CSC 301.01, Class 34: Dynamic programming (1)
- Notes and news
- Upcoming work
- Extra credit
- Network flows wrapup
- Bipartite matching
- Motivating problem - Choosing stamps
- The value of caching
- Dynamic programming, generalized
News / Etc.
- Exam 2 due TONIGHT at 4:00 p.m. (or 5:00 p.m.)
- Read Skiena the rest of Skiena 6, unless you’ve done so already.
- My plan is to grade exam 2 and finish grading exam 1 over the weekend.
- “There’s not a lot of time, how will I improve my grade if I’m not
doing as well as I think I should be.”
- We’ll figure something out.
Extra Credit (Academic/Artistic)
Extra credit (Peer)
- Pub-Free Quiz (after Turkey break?)
- Swim and dive meet, Saturday
Extra Credit (Misc)
- Orchestra Saturday at 2pm
Other good things
- “The First Time I Walked on the Moon”. Thursday 7:30, Friday 7:30, Saturday 2:00, Saturday 7:30, Sunday 2:00.
- Voice recitals Friday at 4:15 (Henderson) and 7:00 (Manuel)
- Jingle Bell Holidays in Grinnell tonight
- Singers and Oratorio Sunday at 2pm
Network flows wrapup
- S->A: 4
- A->B: 3
- B->T: 8
- S->C: 5
- C->D: 7
- D->T: 3
- D->B: 2
- C->A: 6
A --> B 4/ ^ 3 ^ \ 8 / | | \ S |6 |2 T \ | | / 5\ | | / 3 C --->D 8
Assumption: All edge weights are non-negative and finite.
Incorrect (but potentially instructive) algorithm
- For each edge, we will keep track of how much capacity we’ve used so far and how much capacity remains.
- In the graph of remaining capacity, find a path from s to t.
- Find the smallest remaining capacity along that path.
- Update usage on every edge by that amount.
Example of problem: Suppose the first path we find is SCABT. We can no longer run any data through SA.
- Topological sort. Nope, sorry, we haven’t decided that this is acyclic.
- Add back edges. Every time you move forward along an edge, you decrease the remaining capacity of that edge and increase the remaining capacity of the back edge.
- Two independent sets (e.g., “workers” and “tasks”).
- A relationship between the sets (e.g., “worker 1 can do task 2 or 3”, “worker 2 can do task 1, 2, or 4”, …)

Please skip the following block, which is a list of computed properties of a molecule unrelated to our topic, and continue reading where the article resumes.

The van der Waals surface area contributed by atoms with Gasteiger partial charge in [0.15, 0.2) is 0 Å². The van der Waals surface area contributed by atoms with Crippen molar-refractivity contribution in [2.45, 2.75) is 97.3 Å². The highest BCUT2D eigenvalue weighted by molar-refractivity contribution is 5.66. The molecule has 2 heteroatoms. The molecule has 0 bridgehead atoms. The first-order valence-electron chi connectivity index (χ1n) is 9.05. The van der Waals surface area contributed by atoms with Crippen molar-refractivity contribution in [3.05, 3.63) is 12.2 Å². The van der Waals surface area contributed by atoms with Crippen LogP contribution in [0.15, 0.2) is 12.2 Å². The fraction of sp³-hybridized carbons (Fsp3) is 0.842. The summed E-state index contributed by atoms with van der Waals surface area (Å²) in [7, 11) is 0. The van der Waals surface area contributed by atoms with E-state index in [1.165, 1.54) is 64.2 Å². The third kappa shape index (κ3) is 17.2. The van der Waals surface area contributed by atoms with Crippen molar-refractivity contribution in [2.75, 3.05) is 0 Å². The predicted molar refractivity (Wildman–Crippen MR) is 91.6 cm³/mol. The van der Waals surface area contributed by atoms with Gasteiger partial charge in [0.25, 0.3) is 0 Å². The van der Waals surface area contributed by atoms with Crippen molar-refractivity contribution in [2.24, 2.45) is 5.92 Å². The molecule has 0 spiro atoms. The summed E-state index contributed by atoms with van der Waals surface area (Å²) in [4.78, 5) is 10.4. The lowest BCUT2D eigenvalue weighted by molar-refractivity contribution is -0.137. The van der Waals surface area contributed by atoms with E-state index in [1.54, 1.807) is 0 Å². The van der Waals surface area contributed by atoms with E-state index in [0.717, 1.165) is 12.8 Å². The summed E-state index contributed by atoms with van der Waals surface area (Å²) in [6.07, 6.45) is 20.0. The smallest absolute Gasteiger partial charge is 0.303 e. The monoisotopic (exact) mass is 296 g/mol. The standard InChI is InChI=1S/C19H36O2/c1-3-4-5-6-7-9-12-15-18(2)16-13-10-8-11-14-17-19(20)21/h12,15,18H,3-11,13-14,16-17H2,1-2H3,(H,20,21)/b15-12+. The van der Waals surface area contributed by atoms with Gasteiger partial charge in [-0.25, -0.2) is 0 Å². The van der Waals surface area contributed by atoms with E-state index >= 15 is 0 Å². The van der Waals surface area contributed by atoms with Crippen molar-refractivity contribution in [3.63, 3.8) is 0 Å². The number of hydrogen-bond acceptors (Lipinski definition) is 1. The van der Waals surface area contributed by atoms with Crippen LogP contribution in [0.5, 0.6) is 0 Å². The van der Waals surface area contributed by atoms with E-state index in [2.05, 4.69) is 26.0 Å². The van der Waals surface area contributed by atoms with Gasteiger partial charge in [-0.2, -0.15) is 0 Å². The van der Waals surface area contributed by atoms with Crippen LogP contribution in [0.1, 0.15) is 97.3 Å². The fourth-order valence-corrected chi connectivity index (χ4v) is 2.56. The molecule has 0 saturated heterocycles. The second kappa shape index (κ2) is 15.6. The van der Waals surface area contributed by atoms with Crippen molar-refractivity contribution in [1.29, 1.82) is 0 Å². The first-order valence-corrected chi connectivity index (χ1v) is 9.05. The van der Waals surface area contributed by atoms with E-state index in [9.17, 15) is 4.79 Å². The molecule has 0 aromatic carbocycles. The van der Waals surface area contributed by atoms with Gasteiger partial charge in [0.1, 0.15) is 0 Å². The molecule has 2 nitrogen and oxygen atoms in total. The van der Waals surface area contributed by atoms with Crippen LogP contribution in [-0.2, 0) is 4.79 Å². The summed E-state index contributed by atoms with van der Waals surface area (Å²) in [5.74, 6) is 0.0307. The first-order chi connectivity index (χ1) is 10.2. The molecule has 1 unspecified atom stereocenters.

- A maximal set of pairs (one from set one, one from set two) that meets the relationships; each element can appear in at most one set.
- Find the task with the minimum number of workers. Choose the worker among those who has the fewest remaining tasks. (In case of a tie, choose randomly.) [Sam thinks this is incorrect.]
- Use a graph.
- A vertex for each worker; a vertex for each task.
- Edge between a worker and each task the worker can do.
- Add a start vertex linked to each worker.
- Add an end vertex linked from each task.
- Find max flow
- New algorithm design strategy: Model the problem as a graph and use a known graph algorithm.
The stamps problem
Input: Set of integers (e.g., 1, 2, 7, 15, 25) + another integer (t). The set represents valid “stamp prices” (coin denominations, etc.), the remaining integer represents postage cost for a letter (change to make).
Goal: Find the smallest set of integers whose sum = t. You may repeat any integer.
- Bad answer 1 + 1 + 1 + 1 + 1 + 1 + 1 + 1 + 1 + 1 + 1 + 1 + 1 + 1 + 1 + 1
- Best answer 7 + 7
Another example: 23: 15, 7, and 1
How would you approach this problem?
- Greed (always take the largest remaining stamp value)
- Divide and conquer (solve the problem for t/2 and double the solution,
or a variant thereof).
- Convert to a graph problem.
- Exhaustive search (find every set of stamps (how?) and take the smallest one.
Using the obvious greedy algorithm, find the number of stamps necessary to make 21 cents , 37 cents
- Greedy for 21: 15, 2, 2, 2 (four stamps)
- Optimal for 21: 7, 7, 7
- Greedy for 37: 25 (12 remaining), 7 (5 remaining), 2 (3 remaining), 2
(1 remaining), 1 (0 remaining): Five stamps
- Optima; 15, 15, 7
To solve minstamps(prices,value) - find minumum number of stamps (not their values)
estimate = infinite For each price in prices if (price < value) guess = minstamps(prices, value-price) if (guess+1 < estimate) estimate = guess+1 return estimate
Slow but correct.
Monday: Turn it into fast but correct.